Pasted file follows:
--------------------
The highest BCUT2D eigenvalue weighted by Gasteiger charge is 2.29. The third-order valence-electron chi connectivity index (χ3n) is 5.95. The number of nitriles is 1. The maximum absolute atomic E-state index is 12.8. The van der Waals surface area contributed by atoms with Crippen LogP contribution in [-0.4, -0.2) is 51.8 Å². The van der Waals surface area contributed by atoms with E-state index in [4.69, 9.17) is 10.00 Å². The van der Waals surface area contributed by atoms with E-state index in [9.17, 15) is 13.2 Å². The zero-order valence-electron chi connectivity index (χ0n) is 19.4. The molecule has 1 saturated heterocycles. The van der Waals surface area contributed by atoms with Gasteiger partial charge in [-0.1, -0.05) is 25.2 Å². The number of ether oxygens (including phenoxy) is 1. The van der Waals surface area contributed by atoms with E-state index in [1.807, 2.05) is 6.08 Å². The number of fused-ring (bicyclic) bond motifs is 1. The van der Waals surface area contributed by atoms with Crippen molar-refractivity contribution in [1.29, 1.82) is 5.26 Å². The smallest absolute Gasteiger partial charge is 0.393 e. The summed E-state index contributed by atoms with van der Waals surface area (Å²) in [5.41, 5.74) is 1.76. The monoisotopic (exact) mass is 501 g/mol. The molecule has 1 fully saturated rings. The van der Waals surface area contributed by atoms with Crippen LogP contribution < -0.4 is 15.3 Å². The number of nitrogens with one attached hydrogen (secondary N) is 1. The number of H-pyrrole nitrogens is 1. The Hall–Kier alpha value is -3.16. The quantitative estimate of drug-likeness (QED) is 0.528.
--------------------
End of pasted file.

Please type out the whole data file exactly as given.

The highest BCUT2D eigenvalue weighted by Gasteiger charge is 2.29. The third-order valence-electron chi connectivity index (χ3n) is 5.95. The number of nitriles is 1. The maximum absolute atomic E-state index is 12.8. The van der Waals surface area contributed by atoms with Crippen LogP contribution in [-0.4, -0.2) is 51.8 Å². The van der Waals surface area contributed by atoms with E-state index in [4.69, 9.17) is 10.00 Å². The van der Waals surface area contributed by atoms with E-state index in [9.17, 15) is 13.2 Å². The zero-order valence-electron chi connectivity index (χ0n) is 19.4. The molecule has 1 saturated heterocycles. The van der Waals surface area contributed by atoms with Gasteiger partial charge in [-0.1, -0.05) is 25.2 Å². The number of ether oxygens (including phenoxy) is 1. The van der Waals surface area contributed by atoms with E-state index in [1.807, 2.05) is 6.08 Å². The number of fused-ring (bicyclic) bond motifs is 1. The van der Waals surface area contributed by atoms with Crippen molar-refractivity contribution in [1.29, 1.82) is 5.26 Å². The smallest absolute Gasteiger partial charge is 0.393 e. The summed E-state index contributed by atoms with van der Waals surface area (Å²) in [5.41, 5.74) is 1.76. The monoisotopic (exact) mass is 501 g/mol. The molecule has 1 fully saturated rings. The van der Waals surface area contributed by atoms with Crippen LogP contribution < -0.4 is 15.3 Å². The number of nitrogens with one attached hydrogen (secondary N) is 1. The number of H-pyrrole nitrogens is 1. The Hall–Kier alpha value is -3.16. The quantitative estimate of drug-likeness (QED) is 0.528.